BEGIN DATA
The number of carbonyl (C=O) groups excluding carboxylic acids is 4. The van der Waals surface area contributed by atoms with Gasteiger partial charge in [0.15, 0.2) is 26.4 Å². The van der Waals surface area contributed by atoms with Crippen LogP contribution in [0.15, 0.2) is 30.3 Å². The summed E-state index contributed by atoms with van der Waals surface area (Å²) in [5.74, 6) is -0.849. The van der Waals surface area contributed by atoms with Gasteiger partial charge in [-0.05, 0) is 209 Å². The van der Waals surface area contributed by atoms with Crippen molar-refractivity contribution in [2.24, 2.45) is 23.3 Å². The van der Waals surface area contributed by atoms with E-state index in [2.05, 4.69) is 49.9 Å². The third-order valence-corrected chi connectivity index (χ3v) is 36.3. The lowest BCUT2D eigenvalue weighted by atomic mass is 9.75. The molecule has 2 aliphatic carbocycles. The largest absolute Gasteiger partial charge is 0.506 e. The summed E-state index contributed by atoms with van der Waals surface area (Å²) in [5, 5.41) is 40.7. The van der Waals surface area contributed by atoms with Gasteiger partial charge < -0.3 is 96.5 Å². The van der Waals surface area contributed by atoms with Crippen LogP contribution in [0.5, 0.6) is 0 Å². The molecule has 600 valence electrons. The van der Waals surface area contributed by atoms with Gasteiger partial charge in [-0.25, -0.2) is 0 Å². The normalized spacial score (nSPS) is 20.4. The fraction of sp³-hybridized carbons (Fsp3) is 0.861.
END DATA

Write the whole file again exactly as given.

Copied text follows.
The number of carbonyl (C=O) groups excluding carboxylic acids is 4. The van der Waals surface area contributed by atoms with Gasteiger partial charge in [0.15, 0.2) is 26.4 Å². The van der Waals surface area contributed by atoms with Crippen LogP contribution in [0.15, 0.2) is 30.3 Å². The summed E-state index contributed by atoms with van der Waals surface area (Å²) in [5.74, 6) is -0.849. The van der Waals surface area contributed by atoms with Gasteiger partial charge in [-0.05, 0) is 209 Å². The van der Waals surface area contributed by atoms with Crippen molar-refractivity contribution in [2.24, 2.45) is 23.3 Å². The van der Waals surface area contributed by atoms with E-state index in [2.05, 4.69) is 49.9 Å². The third-order valence-corrected chi connectivity index (χ3v) is 36.3. The lowest BCUT2D eigenvalue weighted by atomic mass is 9.75. The molecule has 2 aliphatic carbocycles. The largest absolute Gasteiger partial charge is 0.506 e. The summed E-state index contributed by atoms with van der Waals surface area (Å²) in [5, 5.41) is 40.7. The van der Waals surface area contributed by atoms with Gasteiger partial charge < -0.3 is 96.5 Å². The van der Waals surface area contributed by atoms with Crippen LogP contribution in [0.5, 0.6) is 0 Å². The molecule has 600 valence electrons. The van der Waals surface area contributed by atoms with Gasteiger partial charge in [-0.25, -0.2) is 0 Å². The normalized spacial score (nSPS) is 20.4. The fraction of sp³-hybridized carbons (Fsp3) is 0.861.